Welcome to one more post in my Bullet Journaling for Beginners series.
Are you new to Bullet Journaling and feeling overwhelmed by all of the terms and concepts that come along with it? Bullet Journaling really has its own language, and you’ll see it all over in all the books and blog posts related to the topic.
Don’t worry: I’ve got you covered.
In this blog post, we break down some of the most common Bullet Journaling terms so that you can jump right in without confusion or hesitation.
Here, we’ve collected all the primary information that you need to know about this creative and addictive hobby. Whether you’re new or a seasoned pro, there’s always something new to discover in the world of bullet journaling.
You might be familiar with some of the information here, but there are always new terms to explore.
For your convenience, I’ll divide them into basic Bullet Journal terms, stationery-related terms, and other journaling terms that are connected to different tips and mistakes in your journal.
And be sure to scroll until the end to get more resources and a free course on how to start a Bullet Journal.
Basic Bullet Journaling Terms
Let’s start with some basic terms that will help you grasp the core concepts of the Bullet Journal system.
Knowing these will be enough for you to start your first BuJo and actually understand what all these step-by-step guides for beginners are talking about.
Bullet Journal – The Bullet Journal is a method where you use a single notebook with specialized spreads and elements for all the things in your life to get organized and productive.
Bujo – A shortened version of the word Bullet Journal.
Spread / Layout – any page that you created in your journal.
Log – another term for spread; just like you can say weekly spread, you can say weekly log.
Collections – pretty much any page in your Bullet Journal can be called a collection. But often times you could use the word collection for your non-planning related pages.
Collections Journal – a separate journal where you just create your non-planning pages.
Index – a table of content for your journal. This is the page that allows you to now worry about how you separate your journal and plan as you go,
Key – a page with the symbols you use when writing in your journal; basically, it’s the key to deciphering your Bullet Journal entries.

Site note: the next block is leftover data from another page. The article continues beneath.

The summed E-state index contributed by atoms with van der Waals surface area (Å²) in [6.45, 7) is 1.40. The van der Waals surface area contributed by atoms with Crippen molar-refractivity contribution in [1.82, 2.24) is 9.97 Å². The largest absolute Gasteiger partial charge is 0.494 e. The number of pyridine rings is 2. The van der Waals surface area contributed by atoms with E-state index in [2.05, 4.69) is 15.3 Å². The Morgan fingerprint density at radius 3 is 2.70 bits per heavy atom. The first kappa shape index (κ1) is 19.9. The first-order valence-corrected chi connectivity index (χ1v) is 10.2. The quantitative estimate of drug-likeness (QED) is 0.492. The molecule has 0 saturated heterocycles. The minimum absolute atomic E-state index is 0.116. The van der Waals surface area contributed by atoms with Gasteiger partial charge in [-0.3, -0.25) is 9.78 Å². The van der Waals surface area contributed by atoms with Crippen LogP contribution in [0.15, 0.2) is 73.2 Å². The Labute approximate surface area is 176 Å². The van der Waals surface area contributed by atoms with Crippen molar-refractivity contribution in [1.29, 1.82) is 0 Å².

Signifier – an icon to label certain types of data in your journal
Future Log – this little section of our journals keeps us on track with all of your planned events, goals, and dreams for the months ahead.
Tracker – a chart, graph, drawing, or table used to keep track of anything, from habits and moods to sleep and water consumption.
Monthly Spreads / Layouts – these are usually pages you use to plan out your month. It includes pages like a monthly calendar, monthly to-do list, monthly habit trackers, and anything else you feel like using in your journal that month.
Weekly Spread / Log – this is a page to plan your week. Usually, it includes daily boxes to plan your day-to-day tasks and any other elements you need. For example – a weekly to-do list, notes, weekly meal plan, and so on.
Migrate – to transfer the information between spreads, pages, or journals.
Rapid Logging – a fast way to add information to your journal with symbols and short entries.
Theme – design elements that unify the whole monthly setup.
Stationery Related Terms
The world of stationery is vast! And if you want to spend your money only on good supplies you’ll love, you’ll need to get some of this terminology.
I wish I had known that before since I ended up buying quite a few journals that definitely were not what I needed simply because I didn’t understand the descriptions.
But you won’t have this issue! Here is what you should know.
Dot Grid – this refers to the journal grid, and this is the most commonly used type of grid for Bullet Journaling. It will provide you with enough direction but without bringing too much attention to it.